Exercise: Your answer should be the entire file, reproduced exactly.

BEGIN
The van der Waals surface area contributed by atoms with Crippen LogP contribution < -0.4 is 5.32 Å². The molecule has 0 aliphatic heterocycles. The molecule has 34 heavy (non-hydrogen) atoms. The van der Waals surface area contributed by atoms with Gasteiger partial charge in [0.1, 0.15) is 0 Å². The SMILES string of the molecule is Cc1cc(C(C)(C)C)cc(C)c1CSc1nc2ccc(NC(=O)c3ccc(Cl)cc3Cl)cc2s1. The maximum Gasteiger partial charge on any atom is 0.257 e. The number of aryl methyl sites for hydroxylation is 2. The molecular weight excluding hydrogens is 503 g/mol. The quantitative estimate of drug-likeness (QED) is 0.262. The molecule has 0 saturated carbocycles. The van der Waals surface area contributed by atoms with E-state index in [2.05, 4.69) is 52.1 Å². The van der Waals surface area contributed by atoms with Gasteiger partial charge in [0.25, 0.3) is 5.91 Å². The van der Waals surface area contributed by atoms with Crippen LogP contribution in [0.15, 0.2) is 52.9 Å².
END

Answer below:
The van der Waals surface area contributed by atoms with Crippen LogP contribution < -0.4 is 5.32 Å². The molecule has 0 aliphatic heterocycles. The molecule has 34 heavy (non-hydrogen) atoms. The van der Waals surface area contributed by atoms with Gasteiger partial charge in [0.1, 0.15) is 0 Å². The SMILES string of the molecule is Cc1cc(C(C)(C)C)cc(C)c1CSc1nc2ccc(NC(=O)c3ccc(Cl)cc3Cl)cc2s1. The maximum Gasteiger partial charge on any atom is 0.257 e. The number of aryl methyl sites for hydroxylation is 2. The molecular weight excluding hydrogens is 503 g/mol. The quantitative estimate of drug-likeness (QED) is 0.262. The molecule has 0 saturated carbocycles. The van der Waals surface area contributed by atoms with E-state index in [2.05, 4.69) is 52.1 Å². The van der Waals surface area contributed by atoms with Gasteiger partial charge in [0.25, 0.3) is 5.91 Å². The van der Waals surface area contributed by atoms with Crippen LogP contribution in [0.15, 0.2) is 52.9 Å².